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Making the perfect cup of tea

Making the perfect cup of tea

If you're reading this then you probably enjoy a cup of tea, and I'm sure you can manage to just boil some water and throw in a tea bag. BUT if you want to make it a real Tea experience, there are a couple of extra steps you can take.

Tea the proper way

  1. Warm the teapot and teacups.
  2. Use cold filtered water.
  3. Setting the correct water temperature for your tea.
  4. Using 1 heaping teaspoon of tea per cup.
  5. Steeping whole leaf tea or high-quality tea.
  6. Setting the timer to steep the tea for the right amount of time.

Following these steps, you should be able to produce a beautiful cup of tea every time. Now here are the small details you need to know.

There are many ways to make a cup of tea but the easiest is in a teapot. The other methods use country-specific steeping pots or cups like gaiwan (Chinese) or yixing teapot (Chinese), or kyusu (Japanese). Ther techniques and formality vary to using each of these vessels so it’s not as easy to use as a simple teapot.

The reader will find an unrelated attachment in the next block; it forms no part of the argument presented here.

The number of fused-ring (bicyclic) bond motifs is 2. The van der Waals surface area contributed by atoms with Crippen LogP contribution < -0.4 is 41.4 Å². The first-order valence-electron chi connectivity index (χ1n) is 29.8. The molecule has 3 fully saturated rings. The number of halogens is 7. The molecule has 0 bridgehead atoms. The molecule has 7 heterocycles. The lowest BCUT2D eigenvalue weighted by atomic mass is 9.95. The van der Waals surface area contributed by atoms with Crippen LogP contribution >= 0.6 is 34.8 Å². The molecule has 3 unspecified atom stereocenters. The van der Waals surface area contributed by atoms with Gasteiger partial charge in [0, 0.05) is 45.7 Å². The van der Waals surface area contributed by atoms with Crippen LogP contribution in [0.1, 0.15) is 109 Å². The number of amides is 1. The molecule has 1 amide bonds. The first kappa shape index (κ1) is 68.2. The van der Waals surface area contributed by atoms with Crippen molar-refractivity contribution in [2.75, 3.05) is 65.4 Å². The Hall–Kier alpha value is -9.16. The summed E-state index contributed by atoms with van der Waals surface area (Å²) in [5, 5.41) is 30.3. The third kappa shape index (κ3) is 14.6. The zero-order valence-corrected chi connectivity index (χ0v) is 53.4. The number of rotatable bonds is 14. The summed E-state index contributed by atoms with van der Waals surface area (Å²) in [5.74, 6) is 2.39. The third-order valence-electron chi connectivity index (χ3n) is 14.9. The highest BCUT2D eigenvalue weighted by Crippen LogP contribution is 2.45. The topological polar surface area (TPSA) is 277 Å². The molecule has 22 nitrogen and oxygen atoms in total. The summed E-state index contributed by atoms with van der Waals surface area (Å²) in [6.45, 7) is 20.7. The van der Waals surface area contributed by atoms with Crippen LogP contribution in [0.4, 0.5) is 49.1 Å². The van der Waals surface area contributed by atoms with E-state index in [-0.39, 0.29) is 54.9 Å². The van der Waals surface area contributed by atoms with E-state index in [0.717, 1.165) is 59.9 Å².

The water

Use filtered water for tea, or at least, clean, cold water that won’t add any other taste to your tea.


Water that has come to a gentle boil is best for black and oolong tea. For green and white tea, go for a lower temperature (simmered water).

Amount of Tea to steep

The general rule of thumb is too steep 1 heaped teaspoon of tea for every cup of water.

If you want to get fancy and use a scale, weigh out 3 grams of tea for each cup.

Best Tea to use

Tea bags are usually not as good as whole or loose leaf tea.

Tea in tea bags are the leftover broken bits, or “tea dust”, collected after whole tea has been processed. That doesn’t sound too appealing, does it?

Good quality tea is a rolled whole tea leaf. As the tea steeps, it will unfurl in the hot water and you should be able to see the entire leaf. Whole, loose leaf tea is the best tea to steep.

Steeping Time

Oversteeping tea leads to a bitter cup. Use the timer on your phone.

Follow the steep time recommendations on the tea package, but roughly it is: black tea usually steeps for 4-5 minutes, green and oolong for 3 minutes, and white tea for 4 minutes.

Once the time is up, your tea is ready to drink. Don’t leave the tea leaves sitting in water since that just makes the tea way too strong and bitter.

If you’re making a big pot of tea, use a tea filter to take out the leaves after the steep time. You can add the filter back in the teapot if you want to steep the tea again in hot water.

We will be writing a blog later on brewing methods for some of the Asian teas so you to start getting experimental.

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